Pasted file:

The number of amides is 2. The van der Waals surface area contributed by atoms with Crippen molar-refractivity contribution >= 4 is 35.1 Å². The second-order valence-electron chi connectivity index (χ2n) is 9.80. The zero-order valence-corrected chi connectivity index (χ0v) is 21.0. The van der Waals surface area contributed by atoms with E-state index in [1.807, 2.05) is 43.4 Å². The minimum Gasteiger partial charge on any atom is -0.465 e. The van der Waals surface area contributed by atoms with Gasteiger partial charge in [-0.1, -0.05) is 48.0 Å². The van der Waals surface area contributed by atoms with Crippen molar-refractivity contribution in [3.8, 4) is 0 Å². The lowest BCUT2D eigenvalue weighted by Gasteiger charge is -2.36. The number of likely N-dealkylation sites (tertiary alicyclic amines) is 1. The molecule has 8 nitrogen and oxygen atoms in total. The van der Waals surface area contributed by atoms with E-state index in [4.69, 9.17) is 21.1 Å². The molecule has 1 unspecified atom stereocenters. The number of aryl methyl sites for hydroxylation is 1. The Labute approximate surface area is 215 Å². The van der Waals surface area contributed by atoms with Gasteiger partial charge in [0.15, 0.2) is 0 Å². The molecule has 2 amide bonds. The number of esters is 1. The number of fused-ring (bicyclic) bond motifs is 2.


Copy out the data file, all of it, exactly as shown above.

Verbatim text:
The number of amides is 2. The van der Waals surface area contributed by atoms with Crippen molar-refractivity contribution >= 4 is 35.1 Å². The second-order valence-electron chi connectivity index (χ2n) is 9.80. The zero-order valence-corrected chi connectivity index (χ0v) is 21.0. The van der Waals surface area contributed by atoms with E-state index in [1.807, 2.05) is 43.4 Å². The minimum Gasteiger partial charge on any atom is -0.465 e. The van der Waals surface area contributed by atoms with Gasteiger partial charge in [-0.1, -0.05) is 48.0 Å². The van der Waals surface area contributed by atoms with Crippen molar-refractivity contribution in [3.8, 4) is 0 Å². The lowest BCUT2D eigenvalue weighted by Gasteiger charge is -2.36. The number of likely N-dealkylation sites (tertiary alicyclic amines) is 1. The molecule has 8 nitrogen and oxygen atoms in total. The van der Waals surface area contributed by atoms with E-state index in [4.69, 9.17) is 21.1 Å². The molecule has 1 unspecified atom stereocenters. The number of aryl methyl sites for hydroxylation is 1. The Labute approximate surface area is 215 Å². The van der Waals surface area contributed by atoms with Gasteiger partial charge in [0.15, 0.2) is 0 Å². The molecule has 2 amide bonds. The number of esters is 1. The number of fused-ring (bicyclic) bond motifs is 2.